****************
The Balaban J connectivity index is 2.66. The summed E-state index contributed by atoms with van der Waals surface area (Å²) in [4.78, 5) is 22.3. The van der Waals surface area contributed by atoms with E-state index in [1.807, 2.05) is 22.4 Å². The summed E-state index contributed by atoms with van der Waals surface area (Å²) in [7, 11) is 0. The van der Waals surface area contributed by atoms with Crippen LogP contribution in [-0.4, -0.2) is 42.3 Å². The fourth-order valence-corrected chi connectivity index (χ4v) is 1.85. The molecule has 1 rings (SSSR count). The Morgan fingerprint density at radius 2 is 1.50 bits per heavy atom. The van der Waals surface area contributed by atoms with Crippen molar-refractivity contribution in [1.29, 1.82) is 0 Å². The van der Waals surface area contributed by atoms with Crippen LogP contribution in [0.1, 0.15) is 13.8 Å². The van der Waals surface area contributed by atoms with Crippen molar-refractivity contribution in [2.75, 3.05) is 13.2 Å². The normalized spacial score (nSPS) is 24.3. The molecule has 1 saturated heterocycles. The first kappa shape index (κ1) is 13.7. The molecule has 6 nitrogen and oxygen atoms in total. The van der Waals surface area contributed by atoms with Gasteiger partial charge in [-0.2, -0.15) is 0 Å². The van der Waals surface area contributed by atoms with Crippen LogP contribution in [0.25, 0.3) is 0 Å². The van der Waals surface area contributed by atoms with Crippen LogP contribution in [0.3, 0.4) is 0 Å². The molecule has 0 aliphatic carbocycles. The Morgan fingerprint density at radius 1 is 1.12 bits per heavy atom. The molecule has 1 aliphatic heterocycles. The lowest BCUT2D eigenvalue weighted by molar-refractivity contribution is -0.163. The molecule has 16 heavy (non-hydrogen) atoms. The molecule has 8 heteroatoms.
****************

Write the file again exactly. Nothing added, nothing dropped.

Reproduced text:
The Balaban J connectivity index is 2.66. The summed E-state index contributed by atoms with van der Waals surface area (Å²) in [4.78, 5) is 22.3. The van der Waals surface area contributed by atoms with E-state index in [1.807, 2.05) is 22.4 Å². The summed E-state index contributed by atoms with van der Waals surface area (Å²) in [7, 11) is 0. The van der Waals surface area contributed by atoms with Crippen LogP contribution in [-0.4, -0.2) is 42.3 Å². The fourth-order valence-corrected chi connectivity index (χ4v) is 1.85. The molecule has 1 rings (SSSR count). The Morgan fingerprint density at radius 2 is 1.50 bits per heavy atom. The van der Waals surface area contributed by atoms with Crippen molar-refractivity contribution in [1.29, 1.82) is 0 Å². The van der Waals surface area contributed by atoms with Crippen LogP contribution in [0.1, 0.15) is 13.8 Å². The van der Waals surface area contributed by atoms with Crippen molar-refractivity contribution in [2.75, 3.05) is 13.2 Å². The normalized spacial score (nSPS) is 24.3. The molecule has 1 saturated heterocycles. The first kappa shape index (κ1) is 13.7. The molecule has 6 nitrogen and oxygen atoms in total. The van der Waals surface area contributed by atoms with Gasteiger partial charge in [-0.2, -0.15) is 0 Å². The van der Waals surface area contributed by atoms with Crippen LogP contribution in [0.25, 0.3) is 0 Å². The van der Waals surface area contributed by atoms with Crippen LogP contribution in [0.3, 0.4) is 0 Å². The molecule has 0 aliphatic carbocycles. The Morgan fingerprint density at radius 1 is 1.12 bits per heavy atom. The molecule has 1 aliphatic heterocycles. The lowest BCUT2D eigenvalue weighted by molar-refractivity contribution is -0.163. The molecule has 16 heavy (non-hydrogen) atoms. The molecule has 8 heteroatoms.